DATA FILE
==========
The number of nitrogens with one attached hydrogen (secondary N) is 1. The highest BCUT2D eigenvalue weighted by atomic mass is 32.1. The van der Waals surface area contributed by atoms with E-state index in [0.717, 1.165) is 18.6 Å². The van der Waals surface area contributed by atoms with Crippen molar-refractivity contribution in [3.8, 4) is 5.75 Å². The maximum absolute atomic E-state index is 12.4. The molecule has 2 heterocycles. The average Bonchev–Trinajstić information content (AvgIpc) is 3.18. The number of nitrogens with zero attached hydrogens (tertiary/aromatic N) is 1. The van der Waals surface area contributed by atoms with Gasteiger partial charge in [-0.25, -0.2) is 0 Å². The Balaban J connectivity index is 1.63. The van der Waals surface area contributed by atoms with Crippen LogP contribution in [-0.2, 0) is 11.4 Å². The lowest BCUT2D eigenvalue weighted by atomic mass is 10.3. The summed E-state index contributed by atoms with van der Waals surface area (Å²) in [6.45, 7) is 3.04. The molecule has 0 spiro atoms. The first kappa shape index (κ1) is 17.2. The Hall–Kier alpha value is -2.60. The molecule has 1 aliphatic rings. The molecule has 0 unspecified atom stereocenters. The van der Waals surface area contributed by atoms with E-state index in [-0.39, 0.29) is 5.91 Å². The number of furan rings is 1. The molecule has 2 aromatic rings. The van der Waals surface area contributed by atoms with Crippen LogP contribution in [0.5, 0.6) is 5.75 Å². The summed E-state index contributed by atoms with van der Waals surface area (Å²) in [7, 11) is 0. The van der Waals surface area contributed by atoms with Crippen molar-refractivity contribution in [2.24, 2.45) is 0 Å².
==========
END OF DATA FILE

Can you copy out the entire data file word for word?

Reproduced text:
The number of nitrogens with one attached hydrogen (secondary N) is 1. The highest BCUT2D eigenvalue weighted by atomic mass is 32.1. The van der Waals surface area contributed by atoms with E-state index in [0.717, 1.165) is 18.6 Å². The van der Waals surface area contributed by atoms with Crippen molar-refractivity contribution in [3.8, 4) is 5.75 Å². The maximum absolute atomic E-state index is 12.4. The molecule has 2 heterocycles. The average Bonchev–Trinajstić information content (AvgIpc) is 3.18. The number of nitrogens with zero attached hydrogens (tertiary/aromatic N) is 1. The van der Waals surface area contributed by atoms with Gasteiger partial charge in [-0.25, -0.2) is 0 Å². The Balaban J connectivity index is 1.63. The van der Waals surface area contributed by atoms with Crippen LogP contribution in [-0.2, 0) is 11.4 Å². The lowest BCUT2D eigenvalue weighted by atomic mass is 10.3. The summed E-state index contributed by atoms with van der Waals surface area (Å²) in [6.45, 7) is 3.04. The molecule has 0 spiro atoms. The first kappa shape index (κ1) is 17.2. The Hall–Kier alpha value is -2.60. The molecule has 1 aliphatic rings. The molecule has 0 unspecified atom stereocenters. The van der Waals surface area contributed by atoms with E-state index in [-0.39, 0.29) is 5.91 Å². The number of furan rings is 1. The molecule has 2 aromatic rings. The van der Waals surface area contributed by atoms with Crippen LogP contribution in [0.5, 0.6) is 5.75 Å². The summed E-state index contributed by atoms with van der Waals surface area (Å²) in [7, 11) is 0. The van der Waals surface area contributed by atoms with Crippen molar-refractivity contribution in [2.24, 2.45) is 0 Å².